‘Chinese PM Gets Protests in his Face’
by Express News Service
(Indian Express. January 17, 2002)
A young Tibetan poet screamed anti-China and pro-Tibet slogans
before 'hanging' himself on the parapet of the 14th storey of the
Oberoi as pamphlets rained down during the visit of Chinese Prime
Minister Zhu Rongji today. The drama, which lasted 40 minutes,
clearly achieved its objective besides catching the embarrassed
Bombay completely unawares.
Along with a vaciferous protest by other Tibetans at the Museum,
which Rongji had visited earlier, the protesters had their way
despite the preventive measures taken by the police, present in
large numbers during the VVIP's visit to the city.
Tenzin Tsundue, whose eye-catching protest in support of Tibetans
in exile drew huge crowds to the venue, was arrested and released
Things began to go awry from the minute Zhu Rongji stepped out
of the Prince of Museum of Western India at 10.45am. After being
guided through the Indus Valley, 20th century Japanese porcelain
craftmanship and 18th century Chinese art on the Museum, the Chinese
Premier was confronted by two Tibetan women protesters. Breaking
through the police corden, they yelled: 'China, Free Tibet! Get
Out Of Tibet! Zhu Rongji Murdabad! Long Live Dalai Lama!'
Around a dozen red-faced policemen pounced on the sobbing protesters
and pinned them down but their troubles did not end there. About
35 protesters, who had been trying to enter the museum, were also
escorted by the police. Then almost from nowhere, another group of
25-30 Tibetans, who had earlier stationed themselves inside Indian
Mercantile Mansion building, suddenly emerged near the headquarters
of state police, which is in the vicinity. Those who 'went quietly'
were spared blows by the lathis, which were used liberally on them
by the men in uniform.
When Rongji's cavalcade drew up at The Oberoi, Tenzin Tsundue was
already poised on the parapet of the 14th storey. The protest
was planned down to the very last detail: The Conference room,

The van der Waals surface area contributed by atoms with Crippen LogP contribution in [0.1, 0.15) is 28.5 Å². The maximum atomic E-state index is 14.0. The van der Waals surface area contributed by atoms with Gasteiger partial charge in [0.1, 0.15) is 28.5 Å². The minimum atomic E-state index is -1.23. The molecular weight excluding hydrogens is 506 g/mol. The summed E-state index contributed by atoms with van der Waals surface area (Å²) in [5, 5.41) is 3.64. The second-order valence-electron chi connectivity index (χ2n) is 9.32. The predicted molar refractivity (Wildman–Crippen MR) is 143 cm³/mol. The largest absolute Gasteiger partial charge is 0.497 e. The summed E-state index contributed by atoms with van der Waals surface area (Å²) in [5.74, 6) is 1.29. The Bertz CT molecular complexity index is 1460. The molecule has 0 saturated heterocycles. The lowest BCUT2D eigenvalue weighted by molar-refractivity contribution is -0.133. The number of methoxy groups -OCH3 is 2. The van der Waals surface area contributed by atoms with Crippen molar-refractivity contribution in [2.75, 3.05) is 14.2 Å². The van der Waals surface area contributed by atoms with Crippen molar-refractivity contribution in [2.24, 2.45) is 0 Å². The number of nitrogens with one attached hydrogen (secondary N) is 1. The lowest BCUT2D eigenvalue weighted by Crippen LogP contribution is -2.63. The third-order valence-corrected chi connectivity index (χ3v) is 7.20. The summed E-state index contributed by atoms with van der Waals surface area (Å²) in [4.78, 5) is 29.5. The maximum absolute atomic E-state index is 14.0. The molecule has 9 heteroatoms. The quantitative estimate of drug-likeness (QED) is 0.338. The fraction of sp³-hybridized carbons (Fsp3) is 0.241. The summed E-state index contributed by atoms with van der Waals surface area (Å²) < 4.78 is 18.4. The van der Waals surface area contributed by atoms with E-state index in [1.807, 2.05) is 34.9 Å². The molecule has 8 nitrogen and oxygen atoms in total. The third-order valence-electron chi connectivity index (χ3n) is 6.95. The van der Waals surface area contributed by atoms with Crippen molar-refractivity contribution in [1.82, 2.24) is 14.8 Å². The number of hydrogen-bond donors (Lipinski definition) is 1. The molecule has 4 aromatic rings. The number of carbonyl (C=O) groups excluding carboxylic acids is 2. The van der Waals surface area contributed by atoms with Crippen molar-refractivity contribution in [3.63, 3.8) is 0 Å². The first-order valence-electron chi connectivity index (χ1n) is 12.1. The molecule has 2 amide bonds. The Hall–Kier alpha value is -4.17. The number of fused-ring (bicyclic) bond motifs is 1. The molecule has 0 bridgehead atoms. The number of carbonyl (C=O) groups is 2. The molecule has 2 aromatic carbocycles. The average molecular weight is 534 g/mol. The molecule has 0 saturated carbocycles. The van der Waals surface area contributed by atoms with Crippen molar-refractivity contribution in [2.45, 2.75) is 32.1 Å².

where Rongji was to address the captains of industry, was located
on the 14th storey of the hotel. As Tsundue clutched a bright red
banner emblazoned with the words 'Free Tibet' in bold lettering
Tsundue, who is also the general secretary of Friends of Tibet
(INDIA), a Tibet Support Group, is among hundreds of Tibetans
who have encouraged in the city to stage a protests against the
'forcible occupation' of Tibet by China and the latter's 'denial
of basic human rights and freedom' of citizens of 'Occupied Tibet'.
Tsundue was in fact spotted by a passerby, who alerted the police
of his presence atop the 14th storey of the hotel. 'I was released
by the police only at around 8pm. That too, after someone paid the
surety for my good behaviour. Around 130 of us had been detained
by the police in the course of our protest demonstrations in the
city,' Tsundue told Newsline.
Adds another protestor, Lobsang: 'The hunger strike at the Azad
Maidan was not enough to make Zhu Rongji listen to us. For that,
we needed to break through the security cordons, without the fear
of lathis or bullets, and tell them that Tibet is a free country.'
He says that around 150 Tibetans, young students who had come from
all over the country, had been devided into five separate units to
take the Chinese premier by surprise. 'To avoid detention, we stayed
in a low profile Parel locality and dodged the authorities all the
way to the museum' reveals Kalsang Phuntsok Tsering from Mysore,
who was accompanid by a collegue, Phuntsok Choemphel, a student
from Hubli in Karnataka.